1. This is an appeal on behalf of the plaintiff in a suit to enforce a mortgage security alleged to have been executed by the defendant in his favour on the 14th May 1907. The suit was commenced on the 15th June 1908. Amongst other defences the defendant urged that he was an infant at the time when the transaction took place. The Court found upon the evidence that the defendant was born on the 17th August 1892 and that a guardian of his person and property had been appointed under the Guardians and Wards Act' so that the defendant could not attain majority till the 17th August 1913. Notwithstanding this finding, the Court heard the case on the merits and made a decree against the defendant though he was not represented by a guardian ad litem. The defendant appealed to the District Judge and although according to his own contention which had been accepted as well-founded by the original Court he was an infant, he preferred the appeal himself as if he was sui juris. No objection was taken by the plaintiff-respondent that the appeal was not properly constituted; on the other hand the plaintiff attacked the finding at the primary Court as to the date of birth of the defendant. Upon that point his contention failed and the District Judge affirmed the finding of the first Court. The District Judge then proceeded to hold that the suit was improperly constituted because the defendant, an infant, was not represented by a guardian ad litem; but he held that he had no authority to remand the case under Rule 23 of Order XLI of the Code of 1908, inasmuch as the suit had not been decided in the Court of first instance upon a preliminary point. The Judge thereupon allowed the appeal and dismissed the suit.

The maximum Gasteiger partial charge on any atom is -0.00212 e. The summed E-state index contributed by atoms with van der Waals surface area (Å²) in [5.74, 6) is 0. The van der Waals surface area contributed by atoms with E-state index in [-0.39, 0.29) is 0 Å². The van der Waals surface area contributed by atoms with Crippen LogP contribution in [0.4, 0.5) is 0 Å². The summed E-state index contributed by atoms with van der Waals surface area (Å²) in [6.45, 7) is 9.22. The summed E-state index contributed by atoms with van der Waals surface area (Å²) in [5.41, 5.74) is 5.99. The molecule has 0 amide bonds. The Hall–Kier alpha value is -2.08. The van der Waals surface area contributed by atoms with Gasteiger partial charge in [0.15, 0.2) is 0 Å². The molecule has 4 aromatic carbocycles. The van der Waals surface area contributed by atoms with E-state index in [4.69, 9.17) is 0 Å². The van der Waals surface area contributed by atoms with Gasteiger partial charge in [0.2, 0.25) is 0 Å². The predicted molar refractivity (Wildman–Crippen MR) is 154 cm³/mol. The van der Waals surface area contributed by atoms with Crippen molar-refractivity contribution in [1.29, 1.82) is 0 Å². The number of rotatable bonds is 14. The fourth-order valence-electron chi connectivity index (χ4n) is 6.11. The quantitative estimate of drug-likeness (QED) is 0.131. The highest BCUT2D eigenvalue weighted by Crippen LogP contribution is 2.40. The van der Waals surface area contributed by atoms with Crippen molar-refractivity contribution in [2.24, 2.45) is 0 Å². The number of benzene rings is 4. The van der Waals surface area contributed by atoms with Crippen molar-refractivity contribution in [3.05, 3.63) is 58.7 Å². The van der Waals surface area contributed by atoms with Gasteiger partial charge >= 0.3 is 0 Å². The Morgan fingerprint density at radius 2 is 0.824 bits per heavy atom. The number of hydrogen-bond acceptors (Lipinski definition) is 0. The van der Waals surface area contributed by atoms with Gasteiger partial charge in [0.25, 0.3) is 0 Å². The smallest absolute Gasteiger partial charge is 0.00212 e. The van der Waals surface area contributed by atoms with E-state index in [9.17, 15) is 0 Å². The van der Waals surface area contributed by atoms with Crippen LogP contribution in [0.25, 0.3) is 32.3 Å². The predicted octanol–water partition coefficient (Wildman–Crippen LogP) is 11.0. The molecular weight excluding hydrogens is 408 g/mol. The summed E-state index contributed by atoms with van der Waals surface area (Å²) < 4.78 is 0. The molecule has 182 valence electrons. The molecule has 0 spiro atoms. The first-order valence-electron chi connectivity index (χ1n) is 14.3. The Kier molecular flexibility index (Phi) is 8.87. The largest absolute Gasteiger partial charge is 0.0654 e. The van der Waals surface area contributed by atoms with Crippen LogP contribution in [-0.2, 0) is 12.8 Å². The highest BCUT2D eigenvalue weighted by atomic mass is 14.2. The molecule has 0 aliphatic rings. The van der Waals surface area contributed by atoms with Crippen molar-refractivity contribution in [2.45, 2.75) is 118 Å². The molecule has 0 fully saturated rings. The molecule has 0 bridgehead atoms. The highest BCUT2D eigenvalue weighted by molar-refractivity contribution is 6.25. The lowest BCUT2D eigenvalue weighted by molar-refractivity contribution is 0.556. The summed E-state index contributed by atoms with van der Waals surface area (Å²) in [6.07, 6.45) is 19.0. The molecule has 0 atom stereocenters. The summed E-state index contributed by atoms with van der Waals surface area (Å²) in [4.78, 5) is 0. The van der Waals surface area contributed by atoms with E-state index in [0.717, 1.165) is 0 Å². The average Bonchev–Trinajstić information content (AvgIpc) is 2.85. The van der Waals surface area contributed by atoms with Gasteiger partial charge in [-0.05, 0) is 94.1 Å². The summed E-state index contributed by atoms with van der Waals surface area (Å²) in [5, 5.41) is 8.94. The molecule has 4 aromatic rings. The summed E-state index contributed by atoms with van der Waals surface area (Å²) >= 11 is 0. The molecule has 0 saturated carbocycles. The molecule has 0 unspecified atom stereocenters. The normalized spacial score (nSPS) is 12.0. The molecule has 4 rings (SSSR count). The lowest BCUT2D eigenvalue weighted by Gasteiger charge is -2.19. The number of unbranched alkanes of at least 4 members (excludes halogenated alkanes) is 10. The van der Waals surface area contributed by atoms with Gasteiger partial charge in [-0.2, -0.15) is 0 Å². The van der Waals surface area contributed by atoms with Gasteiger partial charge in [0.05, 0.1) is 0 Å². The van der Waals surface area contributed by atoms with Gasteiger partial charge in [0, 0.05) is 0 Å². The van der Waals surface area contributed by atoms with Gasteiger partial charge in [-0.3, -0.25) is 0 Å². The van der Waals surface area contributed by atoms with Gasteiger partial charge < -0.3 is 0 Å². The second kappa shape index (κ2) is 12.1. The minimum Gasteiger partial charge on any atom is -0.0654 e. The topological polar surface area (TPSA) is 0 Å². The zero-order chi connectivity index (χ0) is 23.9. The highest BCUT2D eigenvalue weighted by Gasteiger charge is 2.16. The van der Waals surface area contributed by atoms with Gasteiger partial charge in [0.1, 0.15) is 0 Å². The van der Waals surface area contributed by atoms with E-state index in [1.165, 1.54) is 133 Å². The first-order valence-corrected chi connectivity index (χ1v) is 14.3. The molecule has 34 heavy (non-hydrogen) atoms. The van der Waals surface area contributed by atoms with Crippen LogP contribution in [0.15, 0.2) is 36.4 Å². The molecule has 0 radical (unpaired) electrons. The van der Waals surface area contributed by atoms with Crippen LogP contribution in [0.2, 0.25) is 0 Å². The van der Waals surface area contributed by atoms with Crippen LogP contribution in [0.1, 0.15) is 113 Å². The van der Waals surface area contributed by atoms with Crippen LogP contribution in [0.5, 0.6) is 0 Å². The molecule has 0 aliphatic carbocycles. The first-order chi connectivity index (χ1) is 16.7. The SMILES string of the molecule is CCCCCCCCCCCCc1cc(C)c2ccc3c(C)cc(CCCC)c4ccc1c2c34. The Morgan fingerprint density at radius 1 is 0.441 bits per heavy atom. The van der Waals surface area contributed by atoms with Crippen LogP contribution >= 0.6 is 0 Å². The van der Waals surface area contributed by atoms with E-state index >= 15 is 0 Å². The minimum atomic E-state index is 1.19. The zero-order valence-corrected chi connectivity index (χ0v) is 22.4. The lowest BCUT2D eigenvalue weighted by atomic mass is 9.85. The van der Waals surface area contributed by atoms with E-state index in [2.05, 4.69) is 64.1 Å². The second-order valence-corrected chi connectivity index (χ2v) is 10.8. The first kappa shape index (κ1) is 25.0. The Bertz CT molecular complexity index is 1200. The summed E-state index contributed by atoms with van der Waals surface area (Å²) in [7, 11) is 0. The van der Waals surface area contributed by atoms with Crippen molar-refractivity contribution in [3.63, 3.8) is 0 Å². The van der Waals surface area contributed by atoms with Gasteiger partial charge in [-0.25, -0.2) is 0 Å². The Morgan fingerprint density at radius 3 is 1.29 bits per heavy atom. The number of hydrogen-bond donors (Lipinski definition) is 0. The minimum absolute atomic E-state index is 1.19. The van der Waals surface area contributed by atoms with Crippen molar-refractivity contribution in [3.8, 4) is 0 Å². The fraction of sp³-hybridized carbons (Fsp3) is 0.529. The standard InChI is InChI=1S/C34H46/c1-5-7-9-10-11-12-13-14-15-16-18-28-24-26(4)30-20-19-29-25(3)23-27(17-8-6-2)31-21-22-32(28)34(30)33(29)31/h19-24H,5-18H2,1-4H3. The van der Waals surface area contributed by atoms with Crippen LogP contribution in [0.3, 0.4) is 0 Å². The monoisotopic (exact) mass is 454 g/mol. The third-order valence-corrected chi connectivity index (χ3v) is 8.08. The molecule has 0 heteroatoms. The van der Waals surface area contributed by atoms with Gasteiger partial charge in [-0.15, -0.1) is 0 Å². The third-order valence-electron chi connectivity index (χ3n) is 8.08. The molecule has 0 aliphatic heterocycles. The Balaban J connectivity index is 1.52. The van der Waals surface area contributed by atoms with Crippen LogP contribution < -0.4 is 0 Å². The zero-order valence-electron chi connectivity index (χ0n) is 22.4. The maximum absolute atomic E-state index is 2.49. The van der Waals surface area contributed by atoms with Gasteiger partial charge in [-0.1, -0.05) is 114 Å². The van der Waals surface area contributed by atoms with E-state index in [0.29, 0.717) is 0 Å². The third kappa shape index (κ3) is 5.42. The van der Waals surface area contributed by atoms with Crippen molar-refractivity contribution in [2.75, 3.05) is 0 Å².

2. The plaintiff has now appealed to this Court and on his behalf it has been con-tended, that the appeal before the District Judge was incompetent because it had been preferred by an infant not represented by a guardian ad litem. The learned Vakil for the appellant has, however, conceded that if his contention is well-founded, the present appeal must also be treated as incompetent because he has not taken any steps to have the respondent represented by a guardian for the purposes of his appeal, though according to the concurrent findings of the Courts below the defendant-respondent is still an infant. Under these circumstances we have to exercise our powers under Section 151 of the Code and to make such order as is necessary for the ends of justice. It is clear, in our opinion, that the learned Judge took a restricted view of his powers as a Court of Appeal. No doubt it has been held by this Court in the case of Abdul Karim v. Fayez Buksh 9 Ind. Cas. 224 : 15 C.W.N. 575 that a Court of Appeal is competent to make an order of remand only when the conditions mentioned in Rule 23, Order XLI, are fulfilled. ,We are, however, not prepared to accept that view as sound. Section 664 of the Code of 1882, which restricted the powers of an Appellate Court to remand a case, is not reproduced in the Code of 1908 and as already explained by this Court in the case of Tohra Bibi v. Zabeda Khatoon 7 Ind. Cas. 75 : 12 C.L.J. 368, it is competent to a Court of Appeal to remand a case under circumstances not mentioned in Rule 23 of Order XLI where the ends of justice require that the case should be retried. In the case before us the proceedings have been throughout irregular, and the only course which the Court can possibly pursue is to discharge the decrees of both the Courts below and to remand the case to the Court of first instance. The plaintiff will be at liberty to take steps for the appointment of a guardian ad litem for the defendant. When he has done so, the suit will be tried out on the merits. There will be no order for costs as the respondent is not represented before us.